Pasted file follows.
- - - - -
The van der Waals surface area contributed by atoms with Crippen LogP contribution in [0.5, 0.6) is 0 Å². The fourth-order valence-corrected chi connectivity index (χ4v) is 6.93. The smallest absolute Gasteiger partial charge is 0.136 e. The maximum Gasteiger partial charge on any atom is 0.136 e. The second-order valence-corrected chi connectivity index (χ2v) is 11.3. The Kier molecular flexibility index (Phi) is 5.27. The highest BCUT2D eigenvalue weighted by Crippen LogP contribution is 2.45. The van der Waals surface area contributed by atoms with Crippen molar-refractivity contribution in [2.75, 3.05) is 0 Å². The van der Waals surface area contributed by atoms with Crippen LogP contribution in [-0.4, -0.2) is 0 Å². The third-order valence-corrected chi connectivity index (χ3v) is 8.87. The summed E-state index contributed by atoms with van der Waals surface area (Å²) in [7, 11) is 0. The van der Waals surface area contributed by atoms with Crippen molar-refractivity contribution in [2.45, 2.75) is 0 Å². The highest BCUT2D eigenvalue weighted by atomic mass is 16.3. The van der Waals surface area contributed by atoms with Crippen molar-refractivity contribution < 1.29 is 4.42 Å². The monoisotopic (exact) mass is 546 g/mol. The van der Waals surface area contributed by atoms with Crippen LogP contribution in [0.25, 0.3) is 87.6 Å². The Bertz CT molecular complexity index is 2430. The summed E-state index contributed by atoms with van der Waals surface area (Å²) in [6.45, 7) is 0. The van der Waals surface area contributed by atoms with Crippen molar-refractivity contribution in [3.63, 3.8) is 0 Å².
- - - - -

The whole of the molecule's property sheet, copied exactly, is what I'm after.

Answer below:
The van der Waals surface area contributed by atoms with Crippen LogP contribution in [0.5, 0.6) is 0 Å². The fourth-order valence-corrected chi connectivity index (χ4v) is 6.93. The smallest absolute Gasteiger partial charge is 0.136 e. The maximum Gasteiger partial charge on any atom is 0.136 e. The second-order valence-corrected chi connectivity index (χ2v) is 11.3. The Kier molecular flexibility index (Phi) is 5.27. The highest BCUT2D eigenvalue weighted by Crippen LogP contribution is 2.45. The van der Waals surface area contributed by atoms with Crippen molar-refractivity contribution in [2.75, 3.05) is 0 Å². The van der Waals surface area contributed by atoms with Crippen LogP contribution in [-0.4, -0.2) is 0 Å². The third-order valence-corrected chi connectivity index (χ3v) is 8.87. The summed E-state index contributed by atoms with van der Waals surface area (Å²) in [7, 11) is 0. The van der Waals surface area contributed by atoms with Crippen molar-refractivity contribution in [2.45, 2.75) is 0 Å². The highest BCUT2D eigenvalue weighted by atomic mass is 16.3. The van der Waals surface area contributed by atoms with Crippen molar-refractivity contribution < 1.29 is 4.42 Å². The monoisotopic (exact) mass is 546 g/mol. The van der Waals surface area contributed by atoms with Crippen LogP contribution in [0.25, 0.3) is 87.6 Å². The Bertz CT molecular complexity index is 2430. The summed E-state index contributed by atoms with van der Waals surface area (Å²) in [6.45, 7) is 0. The van der Waals surface area contributed by atoms with Crippen molar-refractivity contribution in [3.63, 3.8) is 0 Å².